"...we should pass over all biographies of 'the good and the great,' while we search carefully the slight records of wretches who died in prison, in Bedlam, or upon the gallows."
~Edgar Allan Poe
Monday, May 20, 2013
The Body in the Cylinder
During the London Blitz, a bomb dropped on Liverpool uncovered a water-tight steel cylinder that had been embedded in a concrete building foundation. The object attracted little notice among the debris. Local residents used it as a bench. Children played around it. Then, over four years later, in July 1945, it broke open, and a small boy peeked inside…
To his shock, the boy discovered the cylinder was actually a coffin, containing a male skeleton. The remains were fully dressed, in expensive Victorian-era clothing, and one finger bore a gold signet ring. The cylinder also contained a diary from 1884 (the entries were, unfortunately, illegible,) a postcard dated July 8, 1885, a railway ticket dated June 27, 1885, and a business paper with a letterhead. The items bore the name "T.C. Williams."
Research established that "T. C. Williams" was paint manufacturer Thomas Creegan Williams. Williams’ business failed in 1884, and he subsequently vanished from history. No records could be found of him after his bankruptcy, suggesting that he either changed his name, or simply disappeared. It was presumed that he was this mysterious skeleton, but that was never proven. No cause of death could be established. (Although there was a skull fracture by the left ear, the coroner, rather oddly, seemed to consider that irrelevant.) Just to complicate matters further, a Scotland Yard pathologist suggested the body had not been dead for more than ten years, but he conceded the body could date from 1885.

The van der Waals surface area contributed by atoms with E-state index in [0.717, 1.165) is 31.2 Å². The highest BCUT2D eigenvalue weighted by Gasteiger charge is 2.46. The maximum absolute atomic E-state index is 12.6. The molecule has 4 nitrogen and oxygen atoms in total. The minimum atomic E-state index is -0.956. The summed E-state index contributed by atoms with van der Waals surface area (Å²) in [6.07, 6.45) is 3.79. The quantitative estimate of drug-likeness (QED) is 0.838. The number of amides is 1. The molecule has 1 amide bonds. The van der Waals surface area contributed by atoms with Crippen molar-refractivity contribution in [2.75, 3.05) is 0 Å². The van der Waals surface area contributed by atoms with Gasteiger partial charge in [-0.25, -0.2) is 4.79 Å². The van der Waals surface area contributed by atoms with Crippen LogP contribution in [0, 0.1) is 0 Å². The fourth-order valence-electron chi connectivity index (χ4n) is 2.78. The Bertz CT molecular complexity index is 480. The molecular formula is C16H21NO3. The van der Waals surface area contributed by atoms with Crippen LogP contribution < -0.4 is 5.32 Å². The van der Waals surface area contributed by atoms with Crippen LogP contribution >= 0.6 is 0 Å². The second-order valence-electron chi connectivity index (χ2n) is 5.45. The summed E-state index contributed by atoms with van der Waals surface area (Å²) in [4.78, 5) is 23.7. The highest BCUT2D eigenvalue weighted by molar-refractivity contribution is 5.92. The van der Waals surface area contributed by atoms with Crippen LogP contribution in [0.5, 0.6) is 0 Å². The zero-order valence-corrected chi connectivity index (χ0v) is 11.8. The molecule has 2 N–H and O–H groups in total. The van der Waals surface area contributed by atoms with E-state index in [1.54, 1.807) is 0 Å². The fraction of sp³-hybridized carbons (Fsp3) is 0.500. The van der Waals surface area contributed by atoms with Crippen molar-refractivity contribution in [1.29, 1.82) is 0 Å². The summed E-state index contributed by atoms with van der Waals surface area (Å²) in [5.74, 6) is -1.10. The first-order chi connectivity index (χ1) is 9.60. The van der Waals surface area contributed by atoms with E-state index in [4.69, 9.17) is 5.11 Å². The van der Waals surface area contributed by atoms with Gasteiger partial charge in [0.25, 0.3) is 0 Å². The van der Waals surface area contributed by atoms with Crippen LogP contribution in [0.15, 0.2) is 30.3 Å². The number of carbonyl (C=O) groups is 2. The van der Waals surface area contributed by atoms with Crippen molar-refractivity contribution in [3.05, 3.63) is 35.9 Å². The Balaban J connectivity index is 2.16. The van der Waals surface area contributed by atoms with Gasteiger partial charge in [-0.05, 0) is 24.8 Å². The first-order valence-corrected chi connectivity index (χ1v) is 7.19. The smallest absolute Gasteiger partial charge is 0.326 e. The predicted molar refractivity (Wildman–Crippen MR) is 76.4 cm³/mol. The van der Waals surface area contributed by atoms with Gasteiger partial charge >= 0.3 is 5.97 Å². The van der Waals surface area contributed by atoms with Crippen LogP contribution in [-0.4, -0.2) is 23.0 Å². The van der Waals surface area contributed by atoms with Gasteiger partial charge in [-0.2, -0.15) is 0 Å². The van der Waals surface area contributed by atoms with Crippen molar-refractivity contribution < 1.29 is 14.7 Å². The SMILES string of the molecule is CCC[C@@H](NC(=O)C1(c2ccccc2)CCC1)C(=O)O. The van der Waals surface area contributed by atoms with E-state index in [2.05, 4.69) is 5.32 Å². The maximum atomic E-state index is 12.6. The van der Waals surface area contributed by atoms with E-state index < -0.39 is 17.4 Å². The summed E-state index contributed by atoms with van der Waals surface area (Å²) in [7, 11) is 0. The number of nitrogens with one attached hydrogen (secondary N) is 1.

Authorities had even less luck in determining how the man—whoever he was—got into this cylinder, which was believed to have originally been part of a ventilation shaft. Did he, for some inexplicable reason, crawl into it himself? Was Williams murdered, with the body cunningly hidden?
It is hard to believe this man entered the cylinder of his own free will, or even through an accident. It seems nearly as unlikely that a murderer would go to such trouble to hide the body, and still leave such obvious evidences of his victim’s identity, not to mention a valuable ring. These items used to identify the body as Williams actually seem almost too obvious. And that brings up the possibility that the bankrupt businessman was more villain than victim.
Could T.C. Williams have faked his own death, as a way of escaping creditors and a wife and children that he may have seen as a financial burden? Did he, through some means, acquire a corpse that he dressed in his own clothes, with documents that would, when the body was eventually found, (and would presumably have become unrecognizable,) let the world assume he was dead and gone? Only to find he hid the body rather too well?
It’s an outlandish scenario, to be sure. But then, this is an outlandish mystery.